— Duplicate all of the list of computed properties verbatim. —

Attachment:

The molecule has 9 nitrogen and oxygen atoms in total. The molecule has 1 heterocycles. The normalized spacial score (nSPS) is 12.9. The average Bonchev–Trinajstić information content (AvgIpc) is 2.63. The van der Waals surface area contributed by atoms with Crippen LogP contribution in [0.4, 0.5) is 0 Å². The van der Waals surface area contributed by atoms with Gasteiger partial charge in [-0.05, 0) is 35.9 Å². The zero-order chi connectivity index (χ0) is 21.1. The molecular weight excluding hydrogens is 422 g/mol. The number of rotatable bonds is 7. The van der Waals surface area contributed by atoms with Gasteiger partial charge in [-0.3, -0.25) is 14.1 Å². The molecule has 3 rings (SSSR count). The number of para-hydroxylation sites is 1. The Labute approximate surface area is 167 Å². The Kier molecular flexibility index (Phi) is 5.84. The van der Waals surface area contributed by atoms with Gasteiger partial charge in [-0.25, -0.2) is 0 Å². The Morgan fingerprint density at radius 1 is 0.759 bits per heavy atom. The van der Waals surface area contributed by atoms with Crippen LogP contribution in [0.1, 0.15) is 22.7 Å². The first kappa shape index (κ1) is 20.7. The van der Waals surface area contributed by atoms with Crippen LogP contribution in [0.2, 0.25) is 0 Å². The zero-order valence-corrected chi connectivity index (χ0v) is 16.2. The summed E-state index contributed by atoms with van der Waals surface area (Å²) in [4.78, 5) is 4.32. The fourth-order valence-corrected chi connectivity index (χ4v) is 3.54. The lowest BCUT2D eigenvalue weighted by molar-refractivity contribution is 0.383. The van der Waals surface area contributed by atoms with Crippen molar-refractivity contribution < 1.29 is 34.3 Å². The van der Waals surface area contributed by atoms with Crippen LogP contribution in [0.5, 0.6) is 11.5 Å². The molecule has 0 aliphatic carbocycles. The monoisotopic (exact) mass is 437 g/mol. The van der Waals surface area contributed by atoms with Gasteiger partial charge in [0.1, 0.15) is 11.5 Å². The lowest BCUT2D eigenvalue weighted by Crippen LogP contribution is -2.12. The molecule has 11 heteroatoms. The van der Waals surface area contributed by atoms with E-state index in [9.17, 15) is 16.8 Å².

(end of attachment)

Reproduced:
The molecule has 9 nitrogen and oxygen atoms in total. The molecule has 1 heterocycles. The normalized spacial score (nSPS) is 12.9. The average Bonchev–Trinajstić information content (AvgIpc) is 2.63. The van der Waals surface area contributed by atoms with Crippen LogP contribution in [0.4, 0.5) is 0 Å². The van der Waals surface area contributed by atoms with Gasteiger partial charge in [-0.05, 0) is 35.9 Å². The zero-order chi connectivity index (χ0) is 21.1. The molecular weight excluding hydrogens is 422 g/mol. The number of rotatable bonds is 7. The van der Waals surface area contributed by atoms with Gasteiger partial charge in [-0.3, -0.25) is 14.1 Å². The molecule has 3 rings (SSSR count). The number of para-hydroxylation sites is 1. The Labute approximate surface area is 167 Å². The Kier molecular flexibility index (Phi) is 5.84. The van der Waals surface area contributed by atoms with Gasteiger partial charge in [-0.25, -0.2) is 0 Å². The Morgan fingerprint density at radius 1 is 0.759 bits per heavy atom. The van der Waals surface area contributed by atoms with Crippen LogP contribution in [0.1, 0.15) is 22.7 Å². The first kappa shape index (κ1) is 20.7. The van der Waals surface area contributed by atoms with Crippen LogP contribution in [0.2, 0.25) is 0 Å². The zero-order valence-corrected chi connectivity index (χ0v) is 16.2. The summed E-state index contributed by atoms with van der Waals surface area (Å²) in [4.78, 5) is 4.32. The fourth-order valence-corrected chi connectivity index (χ4v) is 3.54. The lowest BCUT2D eigenvalue weighted by molar-refractivity contribution is 0.383. The van der Waals surface area contributed by atoms with Crippen molar-refractivity contribution < 1.29 is 34.3 Å². The van der Waals surface area contributed by atoms with Crippen LogP contribution in [0.5, 0.6) is 11.5 Å². The molecule has 0 aliphatic carbocycles. The monoisotopic (exact) mass is 437 g/mol. The van der Waals surface area contributed by atoms with Gasteiger partial charge in [0.1, 0.15) is 11.5 Å². The lowest BCUT2D eigenvalue weighted by Crippen LogP contribution is -2.12. The molecule has 11 heteroatoms. The van der Waals surface area contributed by atoms with E-state index in [9.17, 15) is 16.8 Å².